In case you don’t remember the precise details of what the Silicon Alley dot-com boom-and-bust in the late nineties and early aughts was like, allow me to remind you, because I was there. Everyone showed up to work, hung-over, around 11:30 a.m., just in time for our free lunch. There were about six different dogs in the office. Everyone left around 6 p.m. to go drink on the company bar tab or show up at ubiquitous “launch parties,” extravagant affairs (often on a boat that circled Manhattan) that celebrated the historic occurrence of a website going live.
Mostly, I remember the meetings. We’d have about four meetings a day, in which a group of overpaid twentysomethings would ramble on for an hour about “content integration” and “vertical scalability,” just long enough to make it look like we were doing something. The nine months I worked at a dot-com back then were epic slack, all done in the name of The Future. We were changing the world. We believed. In something, anyway. The rest of the world didn’t matter.
The company I worked for died, as did hundreds of others. But the belief didn’t. Which brings me to Twitter. Twitter co-founder Biz Stone, 34, wearing the casual yet composed Accomplished Techie uniform of an unbuttoned dress shirt over requisite logo tee and jeans, sits in a well-lit conference room in San Francisco, sharing a floor with mobile-software company iSkoot. Though he’s surely aware that the rest of the planet is in full-fledged depression panic, he doesn’t act like it. Inside Twitter, there is no economic downturn. Stone talks about “groundbreaking ideas” and Twitter’s unique place of responsibility. He talks about branding, provoking growth, and, yes, “scalability.” Twitter lives in its own bubble of The Future, while the rest of us are barnacles unfortunate enough to scrape by in the present. He sounds like everyone I worked with back in the dot-com days. He has the hot product. He might be right. But back then we all thought we were right, too.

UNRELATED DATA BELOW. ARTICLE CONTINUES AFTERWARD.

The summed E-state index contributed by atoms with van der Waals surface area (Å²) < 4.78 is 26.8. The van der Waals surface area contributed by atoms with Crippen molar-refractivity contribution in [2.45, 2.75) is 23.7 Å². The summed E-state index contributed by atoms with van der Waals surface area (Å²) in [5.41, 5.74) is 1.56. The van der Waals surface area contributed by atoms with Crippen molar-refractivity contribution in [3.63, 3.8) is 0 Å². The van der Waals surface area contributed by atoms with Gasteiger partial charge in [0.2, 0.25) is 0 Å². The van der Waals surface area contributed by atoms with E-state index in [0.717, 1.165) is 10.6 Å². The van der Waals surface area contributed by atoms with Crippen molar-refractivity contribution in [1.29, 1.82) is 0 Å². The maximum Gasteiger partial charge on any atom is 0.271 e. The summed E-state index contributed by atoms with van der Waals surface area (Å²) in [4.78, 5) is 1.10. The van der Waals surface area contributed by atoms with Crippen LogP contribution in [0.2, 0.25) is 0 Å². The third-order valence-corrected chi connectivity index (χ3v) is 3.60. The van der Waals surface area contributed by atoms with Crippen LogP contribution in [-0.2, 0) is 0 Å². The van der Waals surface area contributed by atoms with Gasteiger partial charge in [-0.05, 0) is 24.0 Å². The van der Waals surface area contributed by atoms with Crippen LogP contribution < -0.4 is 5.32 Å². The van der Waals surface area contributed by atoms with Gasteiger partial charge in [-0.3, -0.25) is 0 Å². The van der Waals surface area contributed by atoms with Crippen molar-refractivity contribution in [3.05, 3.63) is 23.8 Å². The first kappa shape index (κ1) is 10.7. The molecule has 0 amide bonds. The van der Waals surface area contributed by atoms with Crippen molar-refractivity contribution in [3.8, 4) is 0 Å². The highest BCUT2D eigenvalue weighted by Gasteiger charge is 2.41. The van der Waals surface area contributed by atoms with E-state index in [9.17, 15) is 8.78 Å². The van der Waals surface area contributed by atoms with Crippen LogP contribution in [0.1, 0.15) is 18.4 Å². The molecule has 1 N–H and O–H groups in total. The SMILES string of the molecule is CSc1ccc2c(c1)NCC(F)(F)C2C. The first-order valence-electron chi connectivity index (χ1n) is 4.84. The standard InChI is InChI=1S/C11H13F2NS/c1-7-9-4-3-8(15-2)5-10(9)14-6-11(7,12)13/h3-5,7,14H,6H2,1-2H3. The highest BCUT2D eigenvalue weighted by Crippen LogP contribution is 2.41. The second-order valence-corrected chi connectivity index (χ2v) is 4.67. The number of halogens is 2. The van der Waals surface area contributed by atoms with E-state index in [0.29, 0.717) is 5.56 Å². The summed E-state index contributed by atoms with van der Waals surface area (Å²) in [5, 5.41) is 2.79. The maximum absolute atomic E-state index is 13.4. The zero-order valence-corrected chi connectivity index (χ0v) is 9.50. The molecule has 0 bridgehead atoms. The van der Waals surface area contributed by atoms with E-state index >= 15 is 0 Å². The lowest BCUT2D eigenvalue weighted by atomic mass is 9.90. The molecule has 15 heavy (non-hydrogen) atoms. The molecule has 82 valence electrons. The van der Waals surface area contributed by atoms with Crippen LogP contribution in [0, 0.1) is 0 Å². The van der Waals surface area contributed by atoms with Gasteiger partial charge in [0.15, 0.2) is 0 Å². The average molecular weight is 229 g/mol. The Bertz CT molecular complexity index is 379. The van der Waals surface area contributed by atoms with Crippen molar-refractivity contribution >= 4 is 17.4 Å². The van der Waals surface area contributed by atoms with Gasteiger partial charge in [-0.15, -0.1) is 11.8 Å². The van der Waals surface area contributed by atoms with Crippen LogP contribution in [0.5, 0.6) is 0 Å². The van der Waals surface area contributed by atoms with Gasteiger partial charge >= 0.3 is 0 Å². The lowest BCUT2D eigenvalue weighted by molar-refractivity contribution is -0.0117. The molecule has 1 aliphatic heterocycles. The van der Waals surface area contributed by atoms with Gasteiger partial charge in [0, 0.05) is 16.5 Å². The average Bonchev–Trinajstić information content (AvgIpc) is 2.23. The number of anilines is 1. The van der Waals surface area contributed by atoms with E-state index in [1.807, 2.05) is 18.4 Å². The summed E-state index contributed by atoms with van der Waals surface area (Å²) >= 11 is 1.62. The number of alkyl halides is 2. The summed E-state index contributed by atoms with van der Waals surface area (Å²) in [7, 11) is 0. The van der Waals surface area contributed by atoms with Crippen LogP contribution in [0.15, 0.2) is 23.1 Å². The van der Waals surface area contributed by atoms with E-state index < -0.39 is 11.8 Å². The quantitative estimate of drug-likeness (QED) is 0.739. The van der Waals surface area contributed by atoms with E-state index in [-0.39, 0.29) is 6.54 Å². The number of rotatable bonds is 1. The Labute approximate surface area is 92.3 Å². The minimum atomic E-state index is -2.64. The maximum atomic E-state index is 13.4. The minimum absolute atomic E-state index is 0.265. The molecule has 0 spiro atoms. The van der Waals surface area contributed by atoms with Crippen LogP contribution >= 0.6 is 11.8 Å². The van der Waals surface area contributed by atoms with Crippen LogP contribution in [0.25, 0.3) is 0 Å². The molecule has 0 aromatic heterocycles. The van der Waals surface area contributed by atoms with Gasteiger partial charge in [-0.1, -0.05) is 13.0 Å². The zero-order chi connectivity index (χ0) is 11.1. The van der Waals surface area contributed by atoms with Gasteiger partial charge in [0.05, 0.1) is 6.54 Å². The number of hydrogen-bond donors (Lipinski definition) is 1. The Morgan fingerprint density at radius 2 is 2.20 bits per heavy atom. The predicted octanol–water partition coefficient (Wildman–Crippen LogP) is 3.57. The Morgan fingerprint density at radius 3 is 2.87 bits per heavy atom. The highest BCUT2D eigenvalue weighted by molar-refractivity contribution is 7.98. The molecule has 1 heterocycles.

The office itself feels like 2000 … but more adult. These guys are smarter than we were. They have only 28 employees, and the office has few decorations, save for two green ceramic deer in the corner and papier-mâché hanging from the ceiling that reads EVERY TWEET COUNTS. A spread of organic cereals is ready for the few people in the office at 10 a.m. There’s a vintage Atari game by the window (Tempest, from 1981), but you have to ask someone to turn it on. It looks as though certain concessions were made at Twitter to What a Web-Company Office Is Supposed to Look Like. Really, it’s like any other office, except there’s hardly anybody there. They’re all working at home.
“There’s not a lot of foosball going on here,” CEO Evan Williams, 36, says. “People are working on what needs to be done. I know when I’ve been in those cultures, there’s just a lot more goofing off. That burns a lot of cycles that don’t need to be burned. Part of it’s an age thing. My first couple of companies, I only socialized with work people. A high percentage of people here have spouses, have families. They can go home.”
Which is all fine and good, but Twitter is the hot web company right now. Its employees are pretty much the only people still reliving the old dot-com days. And yet they’re not. They’re more focused, more idealistic, more … San Francisco. Stone calls focusing on money, rather than the established goal of changing the world, “a New York thing.” They don’t care about money in the Bay Area? And we like to change the world here too, right? Well, maybe we used to.
Stone speaks of Twitter’s potentially being a new form of human communication, “like a flock of birds choreographed in flight.” That’s an extremely ambitious statement, particularly because it doesn’t seem to describe what Twitter does at all.
If you’re the last person in the world to not know what Twitter is, here’s a simple explanation: It allows you to post text messages to the web. You have a 140-character limit per posting, and you can “follow” other users (in aggregate or individually) and they can “follow” you. It’s kind of like Facebook’s status updates, but available for anyone to see. To read an individual user’s Twitter page in some semblance of order is beside the point. Most individual Twitter pages resemble a poorly written blog. If you looked at mine, you’d see updates from a recent football game I attended, a joke about the inauguration, and an alert that a friend of mine was getting a tattoo. My Twitter page is lame. Most are. What happens collectively is what matters.